Kurzweil bring flexible multi-channel effects hardware within the reach of many more home studio owners.
Most of us probably associate the Kurzweil name with high-end digital keyboards and rackmount sound modules, as well as some superb digital pianos. However, the company also designs interesting and powerful effects processors as integral elements of some of those keyboards, and it has recently repackaged these effects engines into a stand-alone multi-channel signal processor, the KSP8, which was launched late last year.
This new machine is an eight-channel multi-effects processor with up to fourteen physical inputs and outputs and an optional remote control panel providing real-time control of effects parameters. It is, in effect, the Kurzweil answer to TC Electronic's System 6000 platform and, while it doesn't quite match that unit's high-resolution capabilities, it comes surprisingly close in terms of raw signal processing at standard sampling rates, and is relatively affordable.
The signal processing engines used in the KSP8 are derived directly from the hardware and KDFX algorithms developed originally for the K2500 and K2600 keyboards. However, this new machine boasts over twice the processing power of the K2600, and it has a range of programs designed specifically for 5.1 surround processing.
The KSP8 is a 2U rackmounting box, extending 384mm behind the rack ears and weighing a tad over 6kg. The front panel carries all the necessary controls and displays to enable efficient operation, although an optional remote control unit is available — see 'The RSP8 Remote Control' box for details. Both control surfaces feature a large monochrome 240 x 64-pixel backlit LCD screen, with six soft keys along its bottom edge to access various menu pages and functions. The menus can be navigated using the cursor keys, and selected parameter values can be adjusted using either a data wheel, a pair of increment/decrement keys, or a numerical keypad. In addition, there are quite a lot of other buttons with dedicated functions to provide instant access to the most often used functions and screens. When the system is running, getting to a specific parameter of a Preset in a particular channel is never more than a few clicks away, and is often immediately available on one of the rotary encoders when the remote controller is being used.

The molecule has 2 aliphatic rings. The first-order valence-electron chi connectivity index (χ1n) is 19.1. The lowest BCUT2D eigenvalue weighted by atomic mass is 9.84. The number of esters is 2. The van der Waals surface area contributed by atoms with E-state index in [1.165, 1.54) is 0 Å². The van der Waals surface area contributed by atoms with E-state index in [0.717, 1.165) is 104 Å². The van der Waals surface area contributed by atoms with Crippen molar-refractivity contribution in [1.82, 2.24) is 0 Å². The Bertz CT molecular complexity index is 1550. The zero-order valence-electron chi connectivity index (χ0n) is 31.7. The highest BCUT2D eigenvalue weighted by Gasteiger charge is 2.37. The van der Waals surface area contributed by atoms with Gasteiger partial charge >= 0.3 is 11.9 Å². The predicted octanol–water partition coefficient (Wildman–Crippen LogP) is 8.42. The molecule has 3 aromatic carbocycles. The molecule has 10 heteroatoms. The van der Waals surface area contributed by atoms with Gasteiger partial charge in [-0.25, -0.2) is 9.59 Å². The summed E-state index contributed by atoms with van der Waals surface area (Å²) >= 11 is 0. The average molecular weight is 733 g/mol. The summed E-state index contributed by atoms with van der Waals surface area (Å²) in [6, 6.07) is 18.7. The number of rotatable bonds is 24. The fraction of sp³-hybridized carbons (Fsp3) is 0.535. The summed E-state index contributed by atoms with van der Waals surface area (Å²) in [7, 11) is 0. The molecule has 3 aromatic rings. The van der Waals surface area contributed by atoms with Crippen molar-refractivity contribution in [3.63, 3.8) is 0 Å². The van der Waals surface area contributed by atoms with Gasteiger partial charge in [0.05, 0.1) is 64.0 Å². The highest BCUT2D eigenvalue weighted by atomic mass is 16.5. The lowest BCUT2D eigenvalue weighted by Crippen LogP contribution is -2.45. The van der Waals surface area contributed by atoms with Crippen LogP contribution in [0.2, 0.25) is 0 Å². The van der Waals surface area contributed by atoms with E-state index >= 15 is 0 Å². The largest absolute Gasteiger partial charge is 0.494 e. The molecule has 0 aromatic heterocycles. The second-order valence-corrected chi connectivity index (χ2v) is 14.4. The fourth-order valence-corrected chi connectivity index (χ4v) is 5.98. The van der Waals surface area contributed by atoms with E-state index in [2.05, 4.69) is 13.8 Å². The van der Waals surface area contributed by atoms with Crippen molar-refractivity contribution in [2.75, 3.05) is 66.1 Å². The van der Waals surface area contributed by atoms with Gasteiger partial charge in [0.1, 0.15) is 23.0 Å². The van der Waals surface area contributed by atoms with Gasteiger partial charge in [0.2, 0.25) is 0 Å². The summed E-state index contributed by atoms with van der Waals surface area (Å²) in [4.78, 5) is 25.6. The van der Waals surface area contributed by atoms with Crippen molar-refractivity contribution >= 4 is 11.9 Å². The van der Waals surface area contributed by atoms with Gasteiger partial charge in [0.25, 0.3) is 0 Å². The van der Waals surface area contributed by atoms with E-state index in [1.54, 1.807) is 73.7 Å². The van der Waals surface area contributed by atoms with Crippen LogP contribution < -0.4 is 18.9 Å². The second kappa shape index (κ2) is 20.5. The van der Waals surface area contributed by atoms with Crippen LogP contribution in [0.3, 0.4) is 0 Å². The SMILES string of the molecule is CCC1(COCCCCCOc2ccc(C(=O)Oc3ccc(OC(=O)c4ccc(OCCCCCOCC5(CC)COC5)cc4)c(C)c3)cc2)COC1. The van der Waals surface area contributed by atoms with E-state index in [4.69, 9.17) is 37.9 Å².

The right-hand side of the rear panel sports an IEC mains inlet to the fan-cooled power supply, a trio of MIDI sockets, and a six-pin mini-DIN socket for the remote controller. The fan, while quiet, can still be clearly heard, so the KSP8 would be best placed in a separate machine room if the remote controller is used. The audio I/O is taken care of by a row of eight TRS sockets, providing four balanced analogue inputs and four balanced analogue outputs, with input sensitivity and output level independently adjustable for each channel. A pair of XLR sockets provide stereo digital I/O which can be configured for either AES or S/PDIF formats, supporting 24-bit input signals and 16, 20, or 24-bit outputs with a selection of dithering algorithms.
To access all eight processing channels at the same time, an optional audio interface module can be added to bring the system I/O up to a possible maximum of fourteen audio interfaces — although the effects processor can only handle eight channels internally. The first option is the KANA4 card, providing four balanced analogue inputs and outputs to extend the standard facilities to eight analogue I/O channels, and this was fitted to the review machine.
There are also digital interface cards which provide eight channels of I/O, plus a word-clock input on a BNC socket. The KAES8 is an AES-EBU interface, and the KADT8 provides both the Alesis ADAT lightpipe format and a TDIF interface. This latter card is particularly useful in that all sixteen physical outputs are available simultaneously, so a signal routed to the first ADAT output also appears on the first TDIF output, for example. Although only eight inputs can be used at a time, each effects channel can be selected from either the ADAT or TDIF port.
Normally, once an effects processor has been correctly integrated with a mixing console, the audio levels in and out can pretty much be taken for granted. The KSP8 certainly makes this assumption, as it has dispensed with the usual bar-graph input metering that you might expect. Instead, there are just eight tricolour LEDs, one for each channel. With normal signal levels these light green, turning orange when the signal exceeds -6dBFS. When an overload occurs the LED turns red.